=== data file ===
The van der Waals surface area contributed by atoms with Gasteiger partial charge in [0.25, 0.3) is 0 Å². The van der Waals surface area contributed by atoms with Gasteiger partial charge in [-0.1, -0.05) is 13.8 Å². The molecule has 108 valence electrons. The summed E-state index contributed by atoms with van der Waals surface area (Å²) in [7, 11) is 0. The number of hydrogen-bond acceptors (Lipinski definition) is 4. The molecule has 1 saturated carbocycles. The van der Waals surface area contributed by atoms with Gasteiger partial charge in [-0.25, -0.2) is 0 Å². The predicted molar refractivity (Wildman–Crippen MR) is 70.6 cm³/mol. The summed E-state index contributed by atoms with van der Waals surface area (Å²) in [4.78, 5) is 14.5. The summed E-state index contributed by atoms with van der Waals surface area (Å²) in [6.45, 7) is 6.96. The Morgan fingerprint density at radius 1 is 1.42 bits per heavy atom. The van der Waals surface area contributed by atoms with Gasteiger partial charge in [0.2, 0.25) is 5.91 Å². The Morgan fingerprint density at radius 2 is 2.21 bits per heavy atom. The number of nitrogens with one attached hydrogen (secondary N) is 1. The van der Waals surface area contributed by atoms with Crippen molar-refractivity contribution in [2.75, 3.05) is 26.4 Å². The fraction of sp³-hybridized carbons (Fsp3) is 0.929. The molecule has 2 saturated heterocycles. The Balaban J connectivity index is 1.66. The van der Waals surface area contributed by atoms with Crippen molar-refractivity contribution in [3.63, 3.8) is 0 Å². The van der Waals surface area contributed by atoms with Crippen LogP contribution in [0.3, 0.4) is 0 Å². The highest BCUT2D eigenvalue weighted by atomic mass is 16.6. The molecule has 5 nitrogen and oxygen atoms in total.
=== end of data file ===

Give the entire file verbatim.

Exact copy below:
The van der Waals surface area contributed by atoms with Gasteiger partial charge in [0.25, 0.3) is 0 Å². The van der Waals surface area contributed by atoms with Gasteiger partial charge in [-0.1, -0.05) is 13.8 Å². The molecule has 108 valence electrons. The summed E-state index contributed by atoms with van der Waals surface area (Å²) in [7, 11) is 0. The number of hydrogen-bond acceptors (Lipinski definition) is 4. The molecule has 1 saturated carbocycles. The van der Waals surface area contributed by atoms with Gasteiger partial charge in [-0.25, -0.2) is 0 Å². The predicted molar refractivity (Wildman–Crippen MR) is 70.6 cm³/mol. The summed E-state index contributed by atoms with van der Waals surface area (Å²) in [4.78, 5) is 14.5. The summed E-state index contributed by atoms with van der Waals surface area (Å²) in [6.45, 7) is 6.96. The Morgan fingerprint density at radius 1 is 1.42 bits per heavy atom. The van der Waals surface area contributed by atoms with Gasteiger partial charge in [0.2, 0.25) is 5.91 Å². The Morgan fingerprint density at radius 2 is 2.21 bits per heavy atom. The number of nitrogens with one attached hydrogen (secondary N) is 1. The van der Waals surface area contributed by atoms with Crippen molar-refractivity contribution in [2.75, 3.05) is 26.4 Å². The fraction of sp³-hybridized carbons (Fsp3) is 0.929. The molecule has 2 saturated heterocycles. The Balaban J connectivity index is 1.66. The van der Waals surface area contributed by atoms with Crippen molar-refractivity contribution in [3.63, 3.8) is 0 Å². The van der Waals surface area contributed by atoms with Crippen LogP contribution in [0.3, 0.4) is 0 Å². The highest BCUT2D eigenvalue weighted by atomic mass is 16.6. The molecule has 5 nitrogen and oxygen atoms in total.